By Renee Bott
|Martin Maguss and Mari Iki / photograph installation by Sean McFarland|
Mari Iki and Martin Maguss are San Francisco collectors. They are avid collectors and have amassed an impressive collection with a modest budget. Over the years, they have purchased works by artists such as Andy Warhol, Robert Rauchenberg, Keith Haring, Francis Bacon, Nan Goldin, Gary Simmons, Vik Muniz—the list goes on. They have also been great supporters of the many local art galleries. Pam and I met them in the late 1990s at the first Blackman art fair at Fort Mason where they purchased a small print from us. At a recent dinner for the artist Gary Simmons, we found out that Martin began collecting art in high school. I wanted to see their collection, and I asked if I could interview them.
Q: Martin, when did your passion for collecting art begin?
Martin: My dad instilled the values—you save up, then you can buy what you want. Growing up in Canada, I was excited about American culture. In high school, Lichtenstein and Warhol were on my radar. I had a part-time job and saved enough to buy my first piece.
Q: The Lichtenstein was the first piece you purchased?
Martin: Yes. I showed it to my dad, and said, “I bought this artwork by an American artist who I absolutely admire, Roy Lichtenstein.” My dad asked me how much I paid for it, and when I told him, he was livid. I said, “Wait a minute. You told me to save, and if I saved enough money, I could buy whatever I wanted. So this is a win for everybody. Now I want to go to New York and meet Andy.” My dad said, “Andy who?” I told him, "I want to meet Andy Warhol."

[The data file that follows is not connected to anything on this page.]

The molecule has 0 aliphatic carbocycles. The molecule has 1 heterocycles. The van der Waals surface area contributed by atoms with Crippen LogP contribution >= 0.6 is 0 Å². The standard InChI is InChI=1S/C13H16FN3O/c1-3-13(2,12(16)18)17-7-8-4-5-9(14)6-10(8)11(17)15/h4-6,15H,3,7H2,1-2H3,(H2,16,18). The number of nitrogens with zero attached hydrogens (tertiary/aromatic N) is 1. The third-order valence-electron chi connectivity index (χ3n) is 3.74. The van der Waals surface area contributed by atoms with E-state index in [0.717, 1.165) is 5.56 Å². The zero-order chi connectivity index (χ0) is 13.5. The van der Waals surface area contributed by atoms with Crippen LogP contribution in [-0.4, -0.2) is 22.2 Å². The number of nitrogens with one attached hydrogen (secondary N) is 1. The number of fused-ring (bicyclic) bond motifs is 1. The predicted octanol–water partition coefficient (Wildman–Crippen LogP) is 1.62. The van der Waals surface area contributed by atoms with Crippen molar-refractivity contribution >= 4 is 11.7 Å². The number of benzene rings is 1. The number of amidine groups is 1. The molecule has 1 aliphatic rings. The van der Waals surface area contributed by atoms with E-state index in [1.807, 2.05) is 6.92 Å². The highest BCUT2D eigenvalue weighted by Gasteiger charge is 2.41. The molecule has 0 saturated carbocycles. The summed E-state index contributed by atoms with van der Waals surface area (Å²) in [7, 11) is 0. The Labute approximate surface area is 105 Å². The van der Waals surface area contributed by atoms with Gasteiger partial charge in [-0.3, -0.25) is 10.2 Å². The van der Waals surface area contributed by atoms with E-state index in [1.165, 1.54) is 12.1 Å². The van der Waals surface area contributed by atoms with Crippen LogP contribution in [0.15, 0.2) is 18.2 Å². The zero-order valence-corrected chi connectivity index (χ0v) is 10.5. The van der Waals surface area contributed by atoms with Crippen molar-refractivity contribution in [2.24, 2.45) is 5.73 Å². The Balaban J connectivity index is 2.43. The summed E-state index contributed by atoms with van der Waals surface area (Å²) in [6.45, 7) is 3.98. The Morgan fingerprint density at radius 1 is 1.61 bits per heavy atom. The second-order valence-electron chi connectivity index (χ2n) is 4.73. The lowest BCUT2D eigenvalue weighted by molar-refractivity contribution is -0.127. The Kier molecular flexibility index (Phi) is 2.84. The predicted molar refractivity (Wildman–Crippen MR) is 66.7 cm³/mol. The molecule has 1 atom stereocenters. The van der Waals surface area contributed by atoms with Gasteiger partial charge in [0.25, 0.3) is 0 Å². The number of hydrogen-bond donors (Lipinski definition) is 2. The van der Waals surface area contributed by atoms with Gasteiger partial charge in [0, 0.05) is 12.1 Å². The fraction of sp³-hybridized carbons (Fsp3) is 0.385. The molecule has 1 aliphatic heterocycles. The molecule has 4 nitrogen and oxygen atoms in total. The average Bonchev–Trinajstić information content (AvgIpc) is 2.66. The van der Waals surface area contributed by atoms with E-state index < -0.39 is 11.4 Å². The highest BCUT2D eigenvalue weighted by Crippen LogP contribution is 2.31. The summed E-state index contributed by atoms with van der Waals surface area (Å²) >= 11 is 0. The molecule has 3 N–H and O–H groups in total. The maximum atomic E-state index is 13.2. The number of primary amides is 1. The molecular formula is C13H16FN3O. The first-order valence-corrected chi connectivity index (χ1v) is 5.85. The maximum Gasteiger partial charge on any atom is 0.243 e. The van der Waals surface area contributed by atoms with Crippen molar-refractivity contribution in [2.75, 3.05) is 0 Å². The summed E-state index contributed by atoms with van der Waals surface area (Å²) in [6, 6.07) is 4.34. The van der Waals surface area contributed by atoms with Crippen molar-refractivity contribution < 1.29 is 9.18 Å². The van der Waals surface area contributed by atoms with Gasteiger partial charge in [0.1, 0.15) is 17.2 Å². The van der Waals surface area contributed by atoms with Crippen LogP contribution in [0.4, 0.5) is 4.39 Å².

How did you
know about these artists?
|Roy Lichtenstein, Hand and Foot, 1964 Color Silk Screen Print|
Martin: I was attracted to pop culture. While in high school, I’d also spend my free time in the National Gallery of Canada looking at Claes Oldenburg’s Bedroom Suite and the work of James Rosenquist. Expo 67 was also a big influence, because the American pavilion exhibited all the Pop artists. I travelled to Montreal to see it!
In university, I majored in graphic design and photography. I spent a great deal of time with close friends, having wonderful dialogues about the current artists—Julian Schnabel, Francesco Clemente, and others in the early 1980s.
Q: Did you get to meet Andy Warhol?
Martin: Yes. I got on a Greyhound bus and went to New York. It was a different time, you could just do it. I’d met him a couple of times in Toronto as well. Meeting him really did change my perspective on art.